Posters - The Spiriting Away of Sen and Chihiro (Japan)


Sen to Chihiro no Kamikakushi - "The Spiriting Away of Sen and Chihiro," Japan's all-time box office champion. This is often regarded around the world as Hayao Miyazaki's masterpiece, and is the film most responsible for catapaulting him on the global stage.

I really love Japanese movie posters. They have a very unique look and feel to them, and Spirited Away continues this classic look. The dense compositions, the richly drawn colors, the mass of text littered all around. There's a sense of history to this poster, which is very fitting because this film addresses these very themes.

Miyazaki has professed his belief that children are born with knowledge of their cultural history; the collective unconscious speaks to them clearly in a way that becomes lost during the journey to adulthood. In a sense, this is what Sen and Chihiro is all about. It's about a cultural awakening, a celebration of Japan's vast heritage, its mythology and its archetypes.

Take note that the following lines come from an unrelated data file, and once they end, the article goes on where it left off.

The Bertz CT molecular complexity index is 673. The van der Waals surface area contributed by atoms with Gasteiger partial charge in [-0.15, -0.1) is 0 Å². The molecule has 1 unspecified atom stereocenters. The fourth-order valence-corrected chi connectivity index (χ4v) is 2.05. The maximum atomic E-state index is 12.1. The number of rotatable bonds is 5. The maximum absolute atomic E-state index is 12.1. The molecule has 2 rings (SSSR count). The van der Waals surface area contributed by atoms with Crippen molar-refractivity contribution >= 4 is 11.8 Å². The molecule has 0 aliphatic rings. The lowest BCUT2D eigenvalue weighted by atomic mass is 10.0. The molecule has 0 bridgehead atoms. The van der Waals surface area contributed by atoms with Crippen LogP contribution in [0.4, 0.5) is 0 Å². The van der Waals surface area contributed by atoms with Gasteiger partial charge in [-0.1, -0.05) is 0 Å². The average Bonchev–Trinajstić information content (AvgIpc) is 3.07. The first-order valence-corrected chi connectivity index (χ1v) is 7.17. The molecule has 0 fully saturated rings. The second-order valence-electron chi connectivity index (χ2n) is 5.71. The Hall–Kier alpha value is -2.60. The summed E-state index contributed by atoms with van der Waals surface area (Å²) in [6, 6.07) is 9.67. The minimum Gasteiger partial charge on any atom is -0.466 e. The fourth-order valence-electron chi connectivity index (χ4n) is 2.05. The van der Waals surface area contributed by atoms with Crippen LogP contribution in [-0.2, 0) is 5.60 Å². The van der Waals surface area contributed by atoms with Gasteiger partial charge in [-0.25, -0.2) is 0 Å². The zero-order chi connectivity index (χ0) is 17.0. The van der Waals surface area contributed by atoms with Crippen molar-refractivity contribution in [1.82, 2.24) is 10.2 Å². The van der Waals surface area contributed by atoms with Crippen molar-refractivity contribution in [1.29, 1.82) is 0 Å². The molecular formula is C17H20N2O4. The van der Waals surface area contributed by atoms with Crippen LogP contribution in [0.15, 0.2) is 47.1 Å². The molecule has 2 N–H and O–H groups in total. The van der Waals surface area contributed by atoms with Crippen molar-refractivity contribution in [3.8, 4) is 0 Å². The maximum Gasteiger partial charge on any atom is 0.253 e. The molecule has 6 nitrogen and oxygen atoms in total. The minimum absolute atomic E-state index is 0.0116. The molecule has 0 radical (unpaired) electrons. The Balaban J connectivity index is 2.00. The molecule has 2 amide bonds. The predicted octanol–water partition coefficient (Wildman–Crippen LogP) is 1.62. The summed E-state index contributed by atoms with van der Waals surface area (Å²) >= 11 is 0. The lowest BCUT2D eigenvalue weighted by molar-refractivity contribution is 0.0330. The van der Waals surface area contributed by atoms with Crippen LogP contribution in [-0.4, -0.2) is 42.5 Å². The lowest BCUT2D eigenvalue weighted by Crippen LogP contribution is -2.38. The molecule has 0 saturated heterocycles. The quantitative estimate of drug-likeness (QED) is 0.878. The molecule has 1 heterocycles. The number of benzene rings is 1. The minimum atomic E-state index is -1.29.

The movie doesn't deal in specifics, certainly not on the documentary scale of Isao Takahta's Pom Poko, which Miyazaki's film comments on. I think that's a key element to its worldwide appeal. Westerners can appreciate the symbolism on their own terms - the value of hard work, the need to make a name for yourself independent of family, yadda yadda. You might also just enjoy it as pure escapism, a Japanese Alice in Wonderland.

Of course, I would suggest there is more going on here than pure escapism. There's a far greater depth than what you see in American animated features (Pixar, the dutiful students, remain the clear exception). There's none of those simple-minded, "pweachy mowal wessons" that insulted me when I was seven years old. Why are American cartoons so obsessed with such stale pastry? Miyazaki's stories are grounded in an honest dialog. He respects his audience.

I really do believe he looks to children as peers, and I think that's a key to his success. This was also the secret behind the great works of Virginia Lee Burton and Joel Silverstein and Dr. Seuss and Charles Shultz. Those are the teachers we should take our inspiration from.

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